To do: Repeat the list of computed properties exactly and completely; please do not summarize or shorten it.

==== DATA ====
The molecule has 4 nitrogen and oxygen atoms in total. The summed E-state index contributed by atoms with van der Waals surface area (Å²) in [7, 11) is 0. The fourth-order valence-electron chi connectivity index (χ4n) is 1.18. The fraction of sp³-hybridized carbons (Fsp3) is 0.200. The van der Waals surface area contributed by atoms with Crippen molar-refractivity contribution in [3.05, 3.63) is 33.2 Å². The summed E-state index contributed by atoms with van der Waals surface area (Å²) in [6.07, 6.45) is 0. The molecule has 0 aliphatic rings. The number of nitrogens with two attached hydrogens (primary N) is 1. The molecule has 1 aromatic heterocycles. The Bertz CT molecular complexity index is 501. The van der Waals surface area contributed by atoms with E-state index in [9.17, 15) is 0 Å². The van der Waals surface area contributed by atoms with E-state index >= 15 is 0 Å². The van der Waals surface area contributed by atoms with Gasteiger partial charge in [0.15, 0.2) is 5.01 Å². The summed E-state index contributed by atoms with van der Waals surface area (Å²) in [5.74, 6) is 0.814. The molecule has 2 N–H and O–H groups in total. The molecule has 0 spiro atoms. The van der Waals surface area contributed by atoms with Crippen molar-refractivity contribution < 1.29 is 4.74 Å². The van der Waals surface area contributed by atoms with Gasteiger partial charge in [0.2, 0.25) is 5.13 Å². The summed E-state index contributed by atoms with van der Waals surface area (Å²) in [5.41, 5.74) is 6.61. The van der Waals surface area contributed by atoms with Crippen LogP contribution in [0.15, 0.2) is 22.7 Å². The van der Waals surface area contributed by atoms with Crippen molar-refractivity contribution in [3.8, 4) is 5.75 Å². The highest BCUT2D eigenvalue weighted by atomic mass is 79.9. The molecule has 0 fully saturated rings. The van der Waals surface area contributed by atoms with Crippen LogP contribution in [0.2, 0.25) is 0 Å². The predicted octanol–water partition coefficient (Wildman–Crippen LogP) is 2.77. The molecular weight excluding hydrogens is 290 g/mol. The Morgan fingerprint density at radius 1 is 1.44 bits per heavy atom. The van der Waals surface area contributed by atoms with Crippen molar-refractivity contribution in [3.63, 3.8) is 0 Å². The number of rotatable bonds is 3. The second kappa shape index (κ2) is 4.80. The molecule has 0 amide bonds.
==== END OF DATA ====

The molecule has 4 nitrogen and oxygen atoms in total. The summed E-state index contributed by atoms with van der Waals surface area (Å²) in [7, 11) is 0. The fourth-order valence-electron chi connectivity index (χ4n) is 1.18. The fraction of sp³-hybridized carbons (Fsp3) is 0.200. The van der Waals surface area contributed by atoms with Crippen molar-refractivity contribution in [3.05, 3.63) is 33.2 Å². The summed E-state index contributed by atoms with van der Waals surface area (Å²) in [6.07, 6.45) is 0. The molecule has 0 aliphatic rings. The number of nitrogens with two attached hydrogens (primary N) is 1. The molecule has 1 aromatic heterocycles. The Bertz CT molecular complexity index is 501. The van der Waals surface area contributed by atoms with E-state index in [9.17, 15) is 0 Å². The van der Waals surface area contributed by atoms with E-state index >= 15 is 0 Å². The van der Waals surface area contributed by atoms with Gasteiger partial charge in [0.15, 0.2) is 5.01 Å². The summed E-state index contributed by atoms with van der Waals surface area (Å²) in [5.74, 6) is 0.814. The molecule has 2 N–H and O–H groups in total. The molecule has 0 spiro atoms. The van der Waals surface area contributed by atoms with Crippen molar-refractivity contribution < 1.29 is 4.74 Å². The van der Waals surface area contributed by atoms with Gasteiger partial charge in [0.2, 0.25) is 5.13 Å². The summed E-state index contributed by atoms with van der Waals surface area (Å²) in [5.41, 5.74) is 6.61. The van der Waals surface area contributed by atoms with Crippen LogP contribution in [0.15, 0.2) is 22.7 Å². The van der Waals surface area contributed by atoms with Crippen molar-refractivity contribution in [3.8, 4) is 5.75 Å². The highest BCUT2D eigenvalue weighted by atomic mass is 79.9. The molecule has 0 fully saturated rings. The van der Waals surface area contributed by atoms with Crippen LogP contribution in [0.2, 0.25) is 0 Å². The predicted octanol–water partition coefficient (Wildman–Crippen LogP) is 2.77. The molecular weight excluding hydrogens is 290 g/mol. The Morgan fingerprint density at radius 1 is 1.44 bits per heavy atom. The van der Waals surface area contributed by atoms with Crippen molar-refractivity contribution in [3.63, 3.8) is 0 Å². The number of rotatable bonds is 3. The second kappa shape index (κ2) is 4.80. The molecule has 0 amide bonds.